A jury sided with Tesla recently in a case involving the death of 37-year-old Micah Lee in Califonia in 2019.
Lee was behind the wheel of his Model 3 Tesla when the car suddenly swerved off the highway and into a palm tree where it burst into flames.
The accident killed Lee and severely injured his fiancee and her son.
Jonathan Miller, lawyer for the Lee estate, argued that Tesla’s underlying technology was defective and the company knowingly shipped cars with dangerous bugs.
Tesla’s lawyer Michael Carey argued that the driver is always responsible for maintaining control over the vehicle.
While drivers are expected to have both hands on the wheel at all times, with Auto Pilot turned on it is easy, Miller argued, for drivers to become careless and to trust the software.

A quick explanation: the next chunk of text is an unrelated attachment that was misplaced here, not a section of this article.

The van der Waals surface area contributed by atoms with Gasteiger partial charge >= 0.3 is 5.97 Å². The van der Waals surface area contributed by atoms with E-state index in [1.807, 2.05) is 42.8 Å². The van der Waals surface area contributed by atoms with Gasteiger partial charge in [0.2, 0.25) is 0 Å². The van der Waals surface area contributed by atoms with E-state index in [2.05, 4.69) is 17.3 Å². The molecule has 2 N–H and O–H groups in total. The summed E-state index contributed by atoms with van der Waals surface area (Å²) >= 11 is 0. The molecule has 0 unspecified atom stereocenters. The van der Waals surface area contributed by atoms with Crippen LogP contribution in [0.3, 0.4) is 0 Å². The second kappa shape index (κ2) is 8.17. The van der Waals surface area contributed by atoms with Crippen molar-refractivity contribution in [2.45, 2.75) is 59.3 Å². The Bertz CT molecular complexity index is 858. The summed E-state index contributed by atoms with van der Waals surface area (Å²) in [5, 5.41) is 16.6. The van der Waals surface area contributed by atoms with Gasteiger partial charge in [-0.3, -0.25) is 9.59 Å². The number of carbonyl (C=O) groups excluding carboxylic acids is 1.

While this is undoubtedly a win for Tesla, the company has at least 10 other lawsuits over its Auto Pilot including an accident where a Tesla drove under a truck when the driver’s hands were not on the wheel.
Teslas have been involved in 700 crashes since 2019 with 19 fatalities.
Each accident and lawsuit brings more national attention to the discussion of self-driving cars.
GM-owned Cruise has suspended all of its autonomous car tests after a woman was severely injured in an accident involving a Cruise-owned robotaxi.
The National Highway Traffic Safety Administration is responsible for investigating such accidents and determining the safety of the autonomous features of cars.
The NHTSA defines 6 levels of autonomy from Level 0, which is defined as momentary driver assistance such as auto emergency braking, to Level 5 which is fully autonomous driving where the passengers sit and let the car do all the work.